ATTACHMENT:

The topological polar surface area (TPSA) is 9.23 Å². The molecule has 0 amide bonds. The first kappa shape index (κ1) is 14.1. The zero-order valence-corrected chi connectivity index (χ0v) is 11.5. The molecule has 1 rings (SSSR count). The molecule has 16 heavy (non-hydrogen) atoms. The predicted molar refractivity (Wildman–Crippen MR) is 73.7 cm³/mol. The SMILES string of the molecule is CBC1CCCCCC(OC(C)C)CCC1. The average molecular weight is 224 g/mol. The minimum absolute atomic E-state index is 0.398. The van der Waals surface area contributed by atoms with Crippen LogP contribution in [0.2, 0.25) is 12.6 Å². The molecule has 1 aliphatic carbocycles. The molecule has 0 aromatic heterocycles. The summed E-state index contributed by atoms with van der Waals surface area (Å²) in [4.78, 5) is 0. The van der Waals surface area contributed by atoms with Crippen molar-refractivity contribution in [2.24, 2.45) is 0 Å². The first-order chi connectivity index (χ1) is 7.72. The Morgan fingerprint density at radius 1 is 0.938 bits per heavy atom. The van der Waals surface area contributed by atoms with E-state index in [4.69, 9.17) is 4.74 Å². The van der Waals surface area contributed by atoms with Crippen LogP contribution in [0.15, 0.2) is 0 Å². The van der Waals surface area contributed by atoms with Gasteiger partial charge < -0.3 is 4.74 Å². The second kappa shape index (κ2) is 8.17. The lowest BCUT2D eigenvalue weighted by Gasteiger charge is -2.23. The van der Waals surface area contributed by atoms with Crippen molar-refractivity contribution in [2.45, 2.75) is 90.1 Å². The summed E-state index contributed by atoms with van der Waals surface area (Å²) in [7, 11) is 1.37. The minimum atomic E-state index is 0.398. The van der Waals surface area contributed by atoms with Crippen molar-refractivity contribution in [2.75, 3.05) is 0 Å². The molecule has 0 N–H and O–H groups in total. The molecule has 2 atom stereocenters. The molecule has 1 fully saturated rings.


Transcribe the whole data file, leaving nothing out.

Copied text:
The topological polar surface area (TPSA) is 9.23 Å². The molecule has 0 amide bonds. The first kappa shape index (κ1) is 14.1. The zero-order valence-corrected chi connectivity index (χ0v) is 11.5. The molecule has 1 rings (SSSR count). The molecule has 16 heavy (non-hydrogen) atoms. The predicted molar refractivity (Wildman–Crippen MR) is 73.7 cm³/mol. The SMILES string of the molecule is CBC1CCCCCC(OC(C)C)CCC1. The average molecular weight is 224 g/mol. The minimum absolute atomic E-state index is 0.398. The van der Waals surface area contributed by atoms with Crippen LogP contribution in [0.2, 0.25) is 12.6 Å². The molecule has 1 aliphatic carbocycles. The molecule has 0 aromatic heterocycles. The summed E-state index contributed by atoms with van der Waals surface area (Å²) in [4.78, 5) is 0. The van der Waals surface area contributed by atoms with Crippen molar-refractivity contribution in [2.24, 2.45) is 0 Å². The first-order chi connectivity index (χ1) is 7.72. The Morgan fingerprint density at radius 1 is 0.938 bits per heavy atom. The van der Waals surface area contributed by atoms with E-state index in [4.69, 9.17) is 4.74 Å². The van der Waals surface area contributed by atoms with Crippen LogP contribution in [0.15, 0.2) is 0 Å². The van der Waals surface area contributed by atoms with Gasteiger partial charge < -0.3 is 4.74 Å². The second kappa shape index (κ2) is 8.17. The lowest BCUT2D eigenvalue weighted by Gasteiger charge is -2.23. The van der Waals surface area contributed by atoms with Crippen molar-refractivity contribution in [2.45, 2.75) is 90.1 Å². The summed E-state index contributed by atoms with van der Waals surface area (Å²) in [7, 11) is 1.37. The minimum atomic E-state index is 0.398. The van der Waals surface area contributed by atoms with Crippen molar-refractivity contribution in [2.75, 3.05) is 0 Å². The molecule has 0 N–H and O–H groups in total. The molecule has 2 atom stereocenters. The molecule has 1 fully saturated rings.